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The Faith No More & Mr. Bungle Companion (English Edition) Format Kindle
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Greg Prato rules.
Faith No More / Mr. Bungle forever.
Don't hesitate to buy it.
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Some of the interview subjects are clueless when it comes to the bands, especially Everlast who talks about "Mike Patton and that drummer with the dreads" at one point. Seriously? Mike Bordin is a key member of the band and I'd have thought that a hip-hop artist would have been far more interested in the drummer than he appears to be. I realize that Mike Patton is the obvious connection between the two bands and has a huge fanbase, but there is no reason not to be more informed than that. It's almost like Greg Prato just interviewed whomever he could and tossed Everlast in there because he thought that (lol) someone might buy the book because of what the former House of Pain member thought.
The quotes at the end of the book are haphazardly arranged and seem like they were just tossed in there because Prato couldn't find a place to insert them in the book and wanted to fill some space. I get that he wanted to use all of the quotes he got, but sometimes you've got to leave material on the cutting room floor.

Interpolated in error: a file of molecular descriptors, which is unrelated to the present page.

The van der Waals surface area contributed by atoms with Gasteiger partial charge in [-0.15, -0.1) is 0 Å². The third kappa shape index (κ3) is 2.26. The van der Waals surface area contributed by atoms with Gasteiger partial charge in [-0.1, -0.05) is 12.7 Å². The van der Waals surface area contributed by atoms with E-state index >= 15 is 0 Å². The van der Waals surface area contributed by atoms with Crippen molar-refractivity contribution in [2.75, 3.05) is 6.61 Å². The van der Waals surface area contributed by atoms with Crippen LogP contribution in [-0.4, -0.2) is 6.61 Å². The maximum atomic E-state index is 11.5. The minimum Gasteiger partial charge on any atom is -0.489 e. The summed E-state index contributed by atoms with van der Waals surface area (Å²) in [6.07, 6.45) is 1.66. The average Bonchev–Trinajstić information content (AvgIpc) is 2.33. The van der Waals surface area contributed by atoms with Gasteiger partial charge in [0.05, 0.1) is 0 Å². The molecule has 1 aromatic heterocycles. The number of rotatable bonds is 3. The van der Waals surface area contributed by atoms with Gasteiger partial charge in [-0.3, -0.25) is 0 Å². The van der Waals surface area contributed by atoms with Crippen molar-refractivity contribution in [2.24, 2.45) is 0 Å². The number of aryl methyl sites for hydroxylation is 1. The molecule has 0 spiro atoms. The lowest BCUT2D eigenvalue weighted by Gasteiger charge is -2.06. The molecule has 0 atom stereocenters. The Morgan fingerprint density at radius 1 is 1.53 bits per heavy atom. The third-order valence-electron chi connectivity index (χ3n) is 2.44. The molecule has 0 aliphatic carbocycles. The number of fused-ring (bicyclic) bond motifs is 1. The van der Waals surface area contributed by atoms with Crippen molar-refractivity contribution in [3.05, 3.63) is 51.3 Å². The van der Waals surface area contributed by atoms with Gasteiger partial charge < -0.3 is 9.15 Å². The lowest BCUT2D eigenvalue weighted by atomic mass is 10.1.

Lastly, I again understand the connection between the bands is Mike Patton but it seems wrong to make the book about Faith No More/Mr. Bungle and not include some of his other projects. Yes, I know they're briefly mentioned. Perhaps Prato could have taken a little more time and fleshed out information on the other bands to create the Mike Patton Companion, which is really what this book should have been.
I wasn't sure how the back/forth between the two bands would work (obviously this is at it's most effective if you're a fan of both bands), but that actually ended up being one of the most interesting things about it. Even if you prefer one over the other, it becomes clear that you can't get a true, honest understanding of either band without hearing about the other. I enjoyed Prato putting in his own personal experiences here and there, but was glad he didn't overdo it.
I would have liked for a wider range of those around and influenced by the band to have been included (the guy's from Primus seemed an odd exclusion). Prato kept returning to the same guys, which are fine but at times felt as if I wanted a new person's perspective.
Overall an entertaining and easy read that really drives home the point about how important both of these bands have become.
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